Mobile - You can choose from a pay-as-you-go SIM card that you top up with your credit card or cash, a SIM-only deal, or a handset with a contract. Canada is known to have some of the most expensive mobile plans in the world, so brace yourself if you are the kind of person who likes to use a lot of data!

As Canada is such a large country, there might be additional charges if you call outside your city or region. If you think you'll need to make regular long-distance calls, look for a plan that includes coast-to-coast free calls.

Top tip: Find a mobile plan as you shop. In Canada, nearly every shopping mall has a counter selling plans for all the major mobile providers. Simply walk up and ask!

Finding accommodation

How to rent in Canada

Many realtors have sites that will give you a good indication as to how much you can expect to pay for rent. It's also worth looking at local social media groups for information about different neighbourhoods.

Once you've found a place you'd like to rent, you'll need to sign a rental agreement with the landlord. Make sure you have several months' rent available in your local bank account to deal with paying the initial rent, the rental deposit and other set-up costs.

Landlords in Canada will often ask for a "void cheque" to confirm your account details. As most Canadian don't even use cheques anymore, you can download one through online banking and give that to the landlord instead.

If you don't have a Canadian bank account yet, you may be able to open one before you arrive.

To start renting, you may need to show a letter from your employer stating your income, a bank statement to show you have sufficient funds to cover several months' rent, and references from previous landlords. Your landlord will probably also conduct a credit score check. As a newcomer to Canada, you won't have a local credit score yet, so you might be asked to pay a higher deposit.

Top tip: Go through a fee-free agent. Real estate agents charge neither the buyer nor the renter, so you can use their services for free to help you find a place to live.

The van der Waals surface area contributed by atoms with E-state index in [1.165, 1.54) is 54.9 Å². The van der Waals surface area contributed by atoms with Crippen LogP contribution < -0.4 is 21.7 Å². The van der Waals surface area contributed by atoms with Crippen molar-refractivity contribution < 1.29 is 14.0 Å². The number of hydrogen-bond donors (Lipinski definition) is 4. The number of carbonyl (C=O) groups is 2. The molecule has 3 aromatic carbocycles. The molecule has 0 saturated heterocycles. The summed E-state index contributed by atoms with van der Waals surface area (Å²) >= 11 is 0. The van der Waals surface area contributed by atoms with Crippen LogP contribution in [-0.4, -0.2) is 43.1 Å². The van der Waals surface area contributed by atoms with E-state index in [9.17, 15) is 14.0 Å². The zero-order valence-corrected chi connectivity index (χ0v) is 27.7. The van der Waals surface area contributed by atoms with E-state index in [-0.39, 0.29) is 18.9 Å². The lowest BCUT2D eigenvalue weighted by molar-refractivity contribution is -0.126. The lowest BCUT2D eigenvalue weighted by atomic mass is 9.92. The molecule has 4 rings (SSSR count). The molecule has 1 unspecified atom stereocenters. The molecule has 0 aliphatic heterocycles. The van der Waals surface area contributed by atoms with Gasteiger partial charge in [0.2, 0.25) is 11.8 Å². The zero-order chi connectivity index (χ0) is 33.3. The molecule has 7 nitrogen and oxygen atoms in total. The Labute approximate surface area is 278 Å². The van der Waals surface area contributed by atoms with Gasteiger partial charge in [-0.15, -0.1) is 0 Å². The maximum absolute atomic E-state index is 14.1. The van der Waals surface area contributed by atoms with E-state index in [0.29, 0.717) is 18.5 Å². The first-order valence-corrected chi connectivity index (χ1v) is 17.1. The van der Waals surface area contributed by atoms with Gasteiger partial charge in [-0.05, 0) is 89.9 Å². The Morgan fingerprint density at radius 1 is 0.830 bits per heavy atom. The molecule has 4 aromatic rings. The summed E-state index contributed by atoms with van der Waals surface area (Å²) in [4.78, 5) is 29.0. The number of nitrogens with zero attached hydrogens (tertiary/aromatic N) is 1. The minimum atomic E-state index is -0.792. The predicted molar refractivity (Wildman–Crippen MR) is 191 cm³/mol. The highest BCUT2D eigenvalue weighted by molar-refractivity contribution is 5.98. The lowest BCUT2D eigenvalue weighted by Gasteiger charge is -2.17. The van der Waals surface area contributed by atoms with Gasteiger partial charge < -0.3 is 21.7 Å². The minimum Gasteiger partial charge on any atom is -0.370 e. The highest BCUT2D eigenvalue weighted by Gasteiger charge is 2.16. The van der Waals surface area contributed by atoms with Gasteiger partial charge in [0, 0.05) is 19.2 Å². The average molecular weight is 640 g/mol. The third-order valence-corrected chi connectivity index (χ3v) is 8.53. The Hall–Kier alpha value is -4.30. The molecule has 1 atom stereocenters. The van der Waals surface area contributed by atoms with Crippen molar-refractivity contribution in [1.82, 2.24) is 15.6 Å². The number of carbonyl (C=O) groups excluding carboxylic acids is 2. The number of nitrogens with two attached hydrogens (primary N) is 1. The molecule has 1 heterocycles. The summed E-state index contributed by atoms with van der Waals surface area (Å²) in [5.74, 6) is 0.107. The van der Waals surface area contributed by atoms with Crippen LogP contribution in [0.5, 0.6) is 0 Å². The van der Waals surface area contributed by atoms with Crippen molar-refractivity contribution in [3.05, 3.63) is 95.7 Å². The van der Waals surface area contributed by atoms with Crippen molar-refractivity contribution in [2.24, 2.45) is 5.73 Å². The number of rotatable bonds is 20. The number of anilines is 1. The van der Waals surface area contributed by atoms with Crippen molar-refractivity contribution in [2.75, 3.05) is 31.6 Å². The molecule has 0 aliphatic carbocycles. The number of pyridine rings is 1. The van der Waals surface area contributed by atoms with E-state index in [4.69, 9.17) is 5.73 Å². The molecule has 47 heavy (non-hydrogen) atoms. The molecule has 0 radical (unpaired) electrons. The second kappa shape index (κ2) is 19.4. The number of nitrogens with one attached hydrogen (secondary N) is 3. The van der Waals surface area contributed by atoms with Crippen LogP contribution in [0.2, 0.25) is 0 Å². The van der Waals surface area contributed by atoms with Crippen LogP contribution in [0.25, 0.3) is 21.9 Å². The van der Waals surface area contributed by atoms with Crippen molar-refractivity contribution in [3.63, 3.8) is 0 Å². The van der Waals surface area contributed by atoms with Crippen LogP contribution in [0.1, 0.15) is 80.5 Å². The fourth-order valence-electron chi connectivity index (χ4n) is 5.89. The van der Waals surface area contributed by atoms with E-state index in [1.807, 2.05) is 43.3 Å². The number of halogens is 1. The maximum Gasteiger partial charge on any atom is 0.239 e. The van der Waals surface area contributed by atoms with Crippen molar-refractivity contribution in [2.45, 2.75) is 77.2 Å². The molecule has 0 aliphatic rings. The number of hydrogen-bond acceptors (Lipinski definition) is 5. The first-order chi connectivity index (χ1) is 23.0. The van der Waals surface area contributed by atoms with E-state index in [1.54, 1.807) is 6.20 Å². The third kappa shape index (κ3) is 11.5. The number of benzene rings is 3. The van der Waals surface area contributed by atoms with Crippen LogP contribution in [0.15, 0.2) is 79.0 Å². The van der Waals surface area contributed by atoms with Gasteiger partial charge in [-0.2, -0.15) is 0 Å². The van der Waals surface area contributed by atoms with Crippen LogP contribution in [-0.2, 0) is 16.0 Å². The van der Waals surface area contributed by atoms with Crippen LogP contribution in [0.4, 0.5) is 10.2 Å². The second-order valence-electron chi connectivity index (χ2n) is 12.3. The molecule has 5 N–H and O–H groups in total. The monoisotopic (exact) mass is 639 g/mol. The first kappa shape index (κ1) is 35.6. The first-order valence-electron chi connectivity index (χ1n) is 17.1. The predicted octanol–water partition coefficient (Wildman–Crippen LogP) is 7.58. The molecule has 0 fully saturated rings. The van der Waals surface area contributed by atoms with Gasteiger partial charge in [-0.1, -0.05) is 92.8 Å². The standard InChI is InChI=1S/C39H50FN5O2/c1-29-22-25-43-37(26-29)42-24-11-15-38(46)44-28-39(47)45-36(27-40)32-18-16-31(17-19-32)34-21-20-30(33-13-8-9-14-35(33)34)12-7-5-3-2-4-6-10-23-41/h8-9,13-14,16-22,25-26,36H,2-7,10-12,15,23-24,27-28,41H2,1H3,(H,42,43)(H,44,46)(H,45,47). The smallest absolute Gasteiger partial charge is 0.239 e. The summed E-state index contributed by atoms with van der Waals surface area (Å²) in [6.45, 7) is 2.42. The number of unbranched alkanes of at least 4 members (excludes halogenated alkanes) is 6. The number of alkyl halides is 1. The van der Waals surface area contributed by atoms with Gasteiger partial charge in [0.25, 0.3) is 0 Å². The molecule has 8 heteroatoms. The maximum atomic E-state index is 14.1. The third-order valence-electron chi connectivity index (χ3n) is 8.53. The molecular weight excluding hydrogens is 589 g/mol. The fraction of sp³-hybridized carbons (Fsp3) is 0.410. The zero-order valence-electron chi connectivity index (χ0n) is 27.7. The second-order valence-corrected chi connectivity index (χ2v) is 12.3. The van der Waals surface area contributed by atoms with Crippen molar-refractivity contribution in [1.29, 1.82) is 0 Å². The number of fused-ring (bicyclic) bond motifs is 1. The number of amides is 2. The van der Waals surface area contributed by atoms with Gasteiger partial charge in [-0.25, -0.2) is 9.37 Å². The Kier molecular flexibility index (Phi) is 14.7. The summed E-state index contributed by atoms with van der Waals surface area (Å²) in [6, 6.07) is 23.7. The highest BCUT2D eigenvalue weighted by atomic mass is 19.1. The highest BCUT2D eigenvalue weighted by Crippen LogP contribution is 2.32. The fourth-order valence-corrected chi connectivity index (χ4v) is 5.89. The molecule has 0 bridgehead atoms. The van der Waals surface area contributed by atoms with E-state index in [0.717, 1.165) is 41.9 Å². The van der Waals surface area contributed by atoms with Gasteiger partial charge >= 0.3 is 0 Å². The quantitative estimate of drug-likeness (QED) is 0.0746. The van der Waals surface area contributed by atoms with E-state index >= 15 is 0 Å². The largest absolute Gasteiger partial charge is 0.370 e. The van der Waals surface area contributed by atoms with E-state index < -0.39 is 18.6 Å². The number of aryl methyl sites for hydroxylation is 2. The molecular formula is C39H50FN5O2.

How to buy property in Canada

Buying a home as a new arrival to Canada can definitely be done, but there are a few extra things to consider.

Are you looking at property but not planning to move? You'll have to establish whether you'll be considered a resident of Canada. Non-residents may have to pay a higher down payment - about 35% of the purchase price is common - and additional taxes. The property rules may vary by province.

Most people buy property with a mortgage. You can approach lenders directly or use a mortgage broker. A conventional mortgage for residents usually requires about a 20% deposit. It's possible to get a mortgage with a smaller deposit (5% or more) but you'll need to take out mortgage default insurance. This is covered as part of the application process. Unlike other types of insurance for buyers, however, this one's in place to protect the lender from possible loan defaults.

As well as Canadian citizens, permanent and non-permanent residents who are permitted to work in the country may be eligible for a First-Time Home Buyer Incentive. This enables you to borrow up 5% to 10% of the home's purchase price to add to your down payment.

Understand where you want to live, what type of home you'd like, and what's important to you in a neighbourhood. Then find a reputable real estate agent who is knowledgeable in that location.

Once you've found a property you like, the next step is making an offer. An offer is a legal contract that your real estate agent or lawyer should prepare carefully. The offer only becomes binding once all the conditions listed in it have been met. You'll have to provide a deposit as part of your offer, which will depend on the purchase price of the home. Don't forget to factor that into your budget!

If you're looking for an investment property, or to move to Canada, we may be able to help. At HSBC, we offer overseas mortgages in more than 9 countries and regions, including Canada.

Immigration and taxes

The Canadian government has created a comprehensive website that should answer most of your initial questions about arriving in Canada, and address any current COVID restrictions that apply to new arrivals.

Find out more about Canadian immigration

Visas

In most instances, you'll need to get a work permit in order to take up employment in Canada. There are two types available: the open work permit, which allows you to work for any employer in Canada; and the employer-specific permit. Most likely, you'll be applying for an employer-specific work permit, which states the permitted location and duration of your employment.

If you're planning to study as an international student at a Canadian university, you will need to apply for a study permit. While this permit allows you to study, it doesn't let you enter the country - you will still need to apply for a visa. Eligible students who graduate from designated learning institutions can then apply for the Post-Graduation Work Permit Program.